This upcoming week there are three books to be released that are well worth your attention, from the likes of Obama scourge Dinesh D'Souza, soon-to-be Obama scourge Andrew C. McCarthy and general big government scourge Jim Geraghty.
1. America: Imagine a World without Her by Dinesh D'Souza
Dinesh D'Souza, tireless thorn in the side of the Obama administration, and now casualty of the increasingly weaponized Obama political apparatus (or mere a violator of the campaign finance laws, depending on your perspective), has penned a book that follows up on his popular film, "2016 Obama's America", titled "America: Imagine a World without Her." In his book, which will form the basis of an upcoming movie by the same name, D'Souza takes the progressive worldview at face value and turns it on its head, asking if under critical examination America truly is an oppressive, colonizing, unjust, unfair, exploitative country founded in "theft, plunder and oppression," that must be remade under the overarching worldview of Barack Obama, Hillary Clinton and their fellow travelers. In so doing, D'Souza seeks to prove to American progressives and non-progressives alike:
- Why it is a pernicious myth that English colonists "stole" America from the Indians or that American settlers and soldiers "stole" the southwest from Mexico
- Why the descendants of slaves--and the successive waves of immigrants to the United States--are better off here than in their old countries
- How America, more than any other country, is based on rewarding the enterprise and hard work of the common man
- How traditional American virtues sustain prosperity and freedom, and progressive arguments about "liberation" and "justice" undercut them
- How progressive demagoguery about "inequality" expands the power of government and its grasp on the taxpayer's wallet
- Why we should fear the progressive agenda of "reform," which is in fact an agenda of totalitarian control of the state over the individual
- Why national decline is a choice--a choice that it is still not too late to reverse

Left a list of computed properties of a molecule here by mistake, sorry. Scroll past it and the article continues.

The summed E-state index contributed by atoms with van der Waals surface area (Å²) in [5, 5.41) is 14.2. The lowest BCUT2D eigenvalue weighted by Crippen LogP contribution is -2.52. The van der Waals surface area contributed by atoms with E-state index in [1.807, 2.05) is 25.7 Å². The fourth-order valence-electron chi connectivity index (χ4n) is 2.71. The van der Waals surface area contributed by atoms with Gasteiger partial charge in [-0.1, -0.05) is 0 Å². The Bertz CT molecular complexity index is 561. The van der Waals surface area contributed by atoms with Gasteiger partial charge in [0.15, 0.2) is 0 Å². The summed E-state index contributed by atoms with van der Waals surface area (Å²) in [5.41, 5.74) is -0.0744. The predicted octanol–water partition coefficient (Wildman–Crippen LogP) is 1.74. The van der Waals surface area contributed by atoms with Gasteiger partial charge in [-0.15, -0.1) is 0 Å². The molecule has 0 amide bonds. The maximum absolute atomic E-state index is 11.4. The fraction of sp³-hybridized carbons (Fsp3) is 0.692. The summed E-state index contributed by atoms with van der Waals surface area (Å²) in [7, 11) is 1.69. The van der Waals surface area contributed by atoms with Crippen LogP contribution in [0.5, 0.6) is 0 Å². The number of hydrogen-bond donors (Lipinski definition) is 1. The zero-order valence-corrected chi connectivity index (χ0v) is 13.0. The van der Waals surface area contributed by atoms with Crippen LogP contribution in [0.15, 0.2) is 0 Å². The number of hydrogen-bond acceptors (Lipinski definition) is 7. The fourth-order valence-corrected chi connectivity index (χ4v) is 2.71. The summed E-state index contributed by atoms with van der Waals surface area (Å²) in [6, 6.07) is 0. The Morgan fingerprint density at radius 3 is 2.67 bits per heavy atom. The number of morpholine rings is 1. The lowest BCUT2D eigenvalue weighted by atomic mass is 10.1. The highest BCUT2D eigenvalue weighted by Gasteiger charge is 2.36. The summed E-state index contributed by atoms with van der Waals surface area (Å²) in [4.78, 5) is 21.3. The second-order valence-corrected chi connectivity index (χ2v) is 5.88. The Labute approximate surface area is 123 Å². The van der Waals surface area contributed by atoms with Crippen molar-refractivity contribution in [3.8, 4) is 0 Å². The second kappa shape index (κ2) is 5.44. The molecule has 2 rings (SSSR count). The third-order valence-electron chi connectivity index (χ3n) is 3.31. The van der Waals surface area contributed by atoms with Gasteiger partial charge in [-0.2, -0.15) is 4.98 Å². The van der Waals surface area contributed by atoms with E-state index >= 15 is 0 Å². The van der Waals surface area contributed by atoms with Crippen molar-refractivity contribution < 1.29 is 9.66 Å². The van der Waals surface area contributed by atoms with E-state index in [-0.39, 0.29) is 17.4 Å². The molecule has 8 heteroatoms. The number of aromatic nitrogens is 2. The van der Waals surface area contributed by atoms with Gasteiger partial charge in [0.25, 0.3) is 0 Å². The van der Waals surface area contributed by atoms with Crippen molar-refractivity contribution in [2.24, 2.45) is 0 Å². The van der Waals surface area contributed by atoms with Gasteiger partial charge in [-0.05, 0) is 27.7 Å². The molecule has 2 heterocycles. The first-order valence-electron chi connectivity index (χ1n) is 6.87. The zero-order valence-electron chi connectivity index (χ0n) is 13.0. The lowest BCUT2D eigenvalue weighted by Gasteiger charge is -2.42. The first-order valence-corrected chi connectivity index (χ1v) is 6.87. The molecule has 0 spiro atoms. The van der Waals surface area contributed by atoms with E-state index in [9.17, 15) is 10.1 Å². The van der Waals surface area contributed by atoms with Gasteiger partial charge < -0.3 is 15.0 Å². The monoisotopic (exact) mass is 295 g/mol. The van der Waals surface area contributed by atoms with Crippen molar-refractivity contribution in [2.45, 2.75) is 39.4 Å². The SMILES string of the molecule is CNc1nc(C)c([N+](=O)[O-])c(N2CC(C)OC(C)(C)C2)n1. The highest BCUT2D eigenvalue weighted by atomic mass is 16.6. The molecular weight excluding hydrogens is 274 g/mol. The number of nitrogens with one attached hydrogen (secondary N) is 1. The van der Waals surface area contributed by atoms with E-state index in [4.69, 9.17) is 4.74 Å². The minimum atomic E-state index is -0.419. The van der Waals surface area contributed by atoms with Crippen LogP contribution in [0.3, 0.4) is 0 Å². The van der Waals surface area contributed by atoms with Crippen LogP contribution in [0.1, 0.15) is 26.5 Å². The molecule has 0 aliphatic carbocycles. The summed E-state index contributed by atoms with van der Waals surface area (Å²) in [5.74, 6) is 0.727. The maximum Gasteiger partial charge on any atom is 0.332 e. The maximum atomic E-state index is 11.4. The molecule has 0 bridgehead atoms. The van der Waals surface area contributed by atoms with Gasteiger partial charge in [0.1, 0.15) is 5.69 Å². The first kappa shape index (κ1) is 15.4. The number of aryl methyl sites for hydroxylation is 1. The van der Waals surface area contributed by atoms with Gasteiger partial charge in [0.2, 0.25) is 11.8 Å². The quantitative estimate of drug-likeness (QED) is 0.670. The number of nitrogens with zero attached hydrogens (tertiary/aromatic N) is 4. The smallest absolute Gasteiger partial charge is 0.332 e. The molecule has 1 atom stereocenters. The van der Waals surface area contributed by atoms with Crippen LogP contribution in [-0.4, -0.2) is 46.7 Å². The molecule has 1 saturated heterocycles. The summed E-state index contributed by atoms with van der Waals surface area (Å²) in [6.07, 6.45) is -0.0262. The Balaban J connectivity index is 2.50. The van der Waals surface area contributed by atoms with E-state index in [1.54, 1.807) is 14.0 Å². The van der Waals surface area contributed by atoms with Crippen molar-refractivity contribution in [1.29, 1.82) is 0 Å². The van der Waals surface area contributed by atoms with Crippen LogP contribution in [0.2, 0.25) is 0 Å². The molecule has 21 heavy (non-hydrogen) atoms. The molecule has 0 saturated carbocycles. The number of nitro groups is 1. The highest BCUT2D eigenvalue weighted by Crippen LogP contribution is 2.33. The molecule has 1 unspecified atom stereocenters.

Andrew McCarthy's new book had already caused a stir multiple weeks before its release, with the Democratic National Committee sending out fundraising literature around "Faithless Execution" and the threat of the GOP to impeach. For those who actually read McCarthy's new work, he IS NOT arguing that impeachment proceedings should be brought against President Obama in the House of Representatives tomorrow. Rather, in his erudite, prosecutorial fashion (McCarthy was former Assistant U.S. Attorney for the Southern District of New York, responsible most famously for the conviction of the "blind sheikh," Sheikh Omar Abdel Rahman), McCarthy explains the theoretical framework and historical precedent for impeachment, makes the legal case for why President Obama has committed high crimes and misdemeanors, but argues that such a case means nothing without the overwhelming political will to impeach. Indeed, as McCarthy lays bare, impeachment is primarily a "political remedy." While McCarthy provides the actual articles of impeachment that could be brought against the president, it is up to the public to be convinced of the merits of the case and demand commensurate political action, or at least use the threat of impeachment to hold the president accountable and force him to act within the constraints of the Constitution. To actually bring proceedings without the case becoming broadly accepted in McCarthy's view would be a calamitous error for the Republic.
In "The Weed Agency," Jim Geraghty implicitly shows us that truth is stranger than fiction -- by penning a fictional tale that could just as easily be true. The book's description alone, which is often a poor indicator of a book's style and substance, in this case does Geraghty's work more than a modicum of justice:
"The little-known USDA Agency of Invasive Species -- founded by President and humble peanut farmer Jimmy Carter -- would like to reassure you that they rank among the most effective and cost-efficient offices within the sprawling federal bureaucracy. For decades, under Administrative Director Adam Humphrey and his "strategic disengagement" approach, the Agency has epitomized vigilance against the clear and present danger of noxious weeds. Humphrey’s record of triumphant inertia faces only two obstacles. The first is reality; the second is the loud critic who dares to question the magic behind the Agency's success: Nicholas Bader. Formerly known as President Reagan’s "bloody right hand," Bader is on an obsessive quest to trim the fat from the federal budget.
Full of oddball characters who shed light on the daily operations of Beltway minions, THE WEED AGENCY showcases a world in which federal budgets balloon every year, where a career can be built upon the skill of rationalizing astronomical expenses, and where the word 'accountability' sends roars of laughter through DC office buildings. That’s life inside the federal Agency of Invasive Species… and it may sound suspiciously similar to your reality."
Jazz Shaw over at Hot Air describes the book as:
"an engaging and enlightening romp through the halls of the nation’s capitol which will deliver a fun read for everyone from policy wonks to those who have little to no interest in government affairs...
Geraghty’s writing is full of more quotable moments than could be put in one review, but there is a particular one I’ll share just to convey the flavor of the work. The cynical head of the agency [fictional U.S. Agency of Invasive Species], speaking to his protege in a moment of brutal honesty, describes the level of effort required to work in such a government body.
'You notice no one ever says, 'close enough for private sector work.'"